First Prisoner Elected to Hold Public Office in Washington DC
by Kevin Bliss
Joel Castón, 44, a prisoner of the District of Columbia Jail, may be the first incarcerated elected official in the nation. He won the special election June 15, 2021 for the Ward 7 Advisory Neighborhood Commission seat, beating out four others for the position—who were also fellow prisoners.
A Georgetown Prison Scholar who has served 26 years for a murder conviction at age 18, Castón was doing research for a podcast he hosted when he found that convicted felons could not only vote in the District of Columbia (even while still incarcerated), but could hold office as well. After considering what it meant to give residents of the jail a voice, Castón threw his hat in the ring as a write-in candidate. He then prepared a quick campaign based on the principles of dignity and inclusion. And, with the help of the jail staff, Castón made a campaign video for release.
Castón won the first election hands down. But, an error in his voter registration address caused him to be disqualified. A special election was held June 15, 2021 to fill the open seat. This time, though, four candidates ran against Castón—Aaron Brown, Keith Littlepage-El, Gary Proctor, and Kim Thompson. What made this election unique was that every single candidate was a prisoner of the jail. Ward 7 was zoned in 2012, and then remained an empty seat for a decade. The zone (west Anacostia River) only encompasses three buildings—the jail, the Harriet Tubman Women’s Shelter, and one residential building. Every vote but one cast in the special election came from the jail. Castón won once again with 33% of the vote.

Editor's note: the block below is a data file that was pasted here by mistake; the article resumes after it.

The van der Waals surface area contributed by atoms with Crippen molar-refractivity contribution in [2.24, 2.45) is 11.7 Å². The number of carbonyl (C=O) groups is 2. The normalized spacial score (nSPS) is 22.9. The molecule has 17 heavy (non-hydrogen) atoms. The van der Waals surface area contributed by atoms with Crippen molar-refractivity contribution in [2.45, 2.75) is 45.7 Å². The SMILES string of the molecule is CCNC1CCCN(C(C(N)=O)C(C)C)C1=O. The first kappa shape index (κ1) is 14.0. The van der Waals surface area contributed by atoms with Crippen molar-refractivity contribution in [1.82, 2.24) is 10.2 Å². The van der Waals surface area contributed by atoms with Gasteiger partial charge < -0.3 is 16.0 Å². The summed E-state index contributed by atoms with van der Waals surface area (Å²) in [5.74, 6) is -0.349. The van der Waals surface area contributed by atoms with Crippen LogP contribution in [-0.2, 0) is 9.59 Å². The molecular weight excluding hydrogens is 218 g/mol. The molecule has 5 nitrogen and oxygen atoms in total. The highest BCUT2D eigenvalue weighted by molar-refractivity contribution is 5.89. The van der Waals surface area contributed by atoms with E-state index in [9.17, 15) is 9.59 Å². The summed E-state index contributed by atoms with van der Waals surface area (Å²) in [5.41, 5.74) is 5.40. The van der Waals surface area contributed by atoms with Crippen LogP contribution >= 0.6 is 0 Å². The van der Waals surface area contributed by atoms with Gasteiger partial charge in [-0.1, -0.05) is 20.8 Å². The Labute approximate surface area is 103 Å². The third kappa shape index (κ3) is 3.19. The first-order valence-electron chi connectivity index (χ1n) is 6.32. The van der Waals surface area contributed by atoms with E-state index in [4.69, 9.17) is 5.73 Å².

Castón was sworn in June 29, 2021 from inside the jail. International media immediately picked up on the unique story. Although as a Board Commissioner he does not dictate city matters, they do advise on policy governing zoning, traffic, police, and district budgets. This could have a tremendous effect on prisoners in the jail. “Imagine a single-member district where every voice matters, every disservice is heard, and every person is valued,” stated Castón. “Here’s an opportunity to become officially recognized as a spokesperson for a demographic that I care so much about, and so for threat regard, I felt obligated to do it.”
As a commissioner, Castón will now be required to distribute government information, identify concerns, and monitor complaints. Already, he said he has been inundated by constituents’ emails, over 600 within the first month. He wants to address gender disparities in the jail, living conditions, reentry, and education for prisoners.
He says his top priority was a financial literacy class, because poverty is ones of the greatest factors determining criminality. Teaching prisoners financial literacy will help them to maintain their freedom.
Castón said the election and what it represented should help reduce recidivism for those participating. Activism builds a sense of belonging within the community. The enfranchisement (the right to vote) of prisoners in DC is ultimately a result of activism. Prisoners now have a voice in matters that specifically concern them: 23 hour-a-day lockdowns, living conditions, medical care, food quality, etc. Becoming involved creates ties to the surrounding community. And, community ties are a proven factor to helping reduce recidivism. “If I can get you thinking like this on the inside, the mindset will follow you to the outside,” said Castón.
Castón may not be able to finish his term in office. He is currently fighting his juvenile murder case in court and if he wins, he will no longer reside in that district. But, he hopes to do some good while he is in there and pave the way for others to follow in his footsteps.
Editor’s note: Whether anything actually changes remains to be seen. The axiom “if voting could change the system it would be illegal” exists for a reason. In 1920 Socialist Party candidate, and famed American labor leader, Eugene Debs, ran for president from a federal prison cell after being charged with sedition for giving a speech urging resistance to the draft. He was convicted and sentenced to 10 years in prison in 1918, which was later commuted in 1921. Debs received 919,799 votes, 3.4 % of the total case for president. Perhaps the tradition of running for office from prison will make a comeback?